The drug manufacturing supply chain is complex and global, making it harder for the FDA to keep an eye out for bad players and dangerous products. The vast amount of active pharmaceutical ingredients (APIs) come from low-cost countries like India and China. The FDA now has inspectors in China and is asking a tight-fisted Congress to fund more. To stay ahead of problems, the agency tries to inspect those plants that pose the greatest risks. Now, it says it needs a software system that can sift through a boatload of data and help it figure out which plants those are.
The plan is to create a "Drug Quality data domain" that will help both the Office of Scientific Investigations (OSI) and Office of Manufacturing and Product Quality (OMPQ) decide who should be next on the inspection list. In a request for information (RFI), the agency said it wants an off-the-shelf system that can do "real-time evaluation, priority setting, and reporting to support decision making for the selection of facilities and sites for inspections". The FDA is looking for a vendor with experience in risk and trend analysis as well as modeling and simulation. It envisions the system combing through information from a host of inspection and other reports like those for good clinical practice (GCP), bioequivalence (BE), risk evaluation and mitigation strategies (REMS), pre and post approvals among others.
The emergence in recent years of contaminated ingredients and counterfeit drugs has made clear how complex the supply chain has become. The FDA has more foreign than U.S. drug and ingredient manufacturers it must keep track of. In its budget "justification" to Congress, the agency said inspections of foreign manufacturers jumped 10% last year to 813 inspections in 62 countries, and relied more heavily on inspectors now based outside the U.S. The agency said nearly half of the 46 warning letters issued to foreign manufacturers resulted from inspections by its global staff.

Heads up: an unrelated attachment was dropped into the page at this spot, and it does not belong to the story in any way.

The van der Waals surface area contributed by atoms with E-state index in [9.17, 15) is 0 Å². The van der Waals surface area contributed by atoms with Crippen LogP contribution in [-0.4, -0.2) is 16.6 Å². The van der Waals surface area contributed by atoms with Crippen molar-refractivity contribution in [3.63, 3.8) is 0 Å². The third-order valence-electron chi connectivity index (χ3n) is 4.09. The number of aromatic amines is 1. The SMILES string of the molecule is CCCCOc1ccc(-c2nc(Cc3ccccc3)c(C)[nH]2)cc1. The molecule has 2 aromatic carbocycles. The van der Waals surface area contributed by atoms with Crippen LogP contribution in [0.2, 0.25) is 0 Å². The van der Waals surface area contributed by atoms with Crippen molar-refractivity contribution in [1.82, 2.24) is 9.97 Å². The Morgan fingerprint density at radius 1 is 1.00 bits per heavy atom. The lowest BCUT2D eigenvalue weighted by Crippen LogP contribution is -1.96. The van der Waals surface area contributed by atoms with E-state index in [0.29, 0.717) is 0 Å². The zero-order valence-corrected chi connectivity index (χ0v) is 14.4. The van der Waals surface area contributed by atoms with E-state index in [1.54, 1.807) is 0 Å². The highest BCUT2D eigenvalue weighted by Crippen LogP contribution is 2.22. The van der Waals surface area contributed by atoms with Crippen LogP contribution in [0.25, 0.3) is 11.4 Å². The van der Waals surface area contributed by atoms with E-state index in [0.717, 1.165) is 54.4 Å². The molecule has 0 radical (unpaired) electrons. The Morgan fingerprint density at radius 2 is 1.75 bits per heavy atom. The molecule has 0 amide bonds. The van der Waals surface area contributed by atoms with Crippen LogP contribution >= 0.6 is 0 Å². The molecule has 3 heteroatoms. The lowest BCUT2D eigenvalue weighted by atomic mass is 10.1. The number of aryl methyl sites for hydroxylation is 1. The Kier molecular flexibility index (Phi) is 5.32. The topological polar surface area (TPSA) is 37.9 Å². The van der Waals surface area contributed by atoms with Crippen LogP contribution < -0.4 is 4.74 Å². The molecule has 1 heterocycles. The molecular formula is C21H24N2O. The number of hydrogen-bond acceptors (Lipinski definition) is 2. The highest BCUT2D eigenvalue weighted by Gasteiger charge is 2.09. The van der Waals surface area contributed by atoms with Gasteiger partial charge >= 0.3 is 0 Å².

The FDA is also working to set up a system that allows countries to rely on internal inspections. In a report last year on the task facing the FDA, it said, the U.S. now imports 80% of the APIs used in its medicines and 40% of the finished drugs themselves. "Over the next decade, FDA will continue to transform from a predominantly domestically focused Agency, operating in a globalized economy, to an Agency fully prepared for a regulatory environment in which FDA-regulated products know no borders," the report says.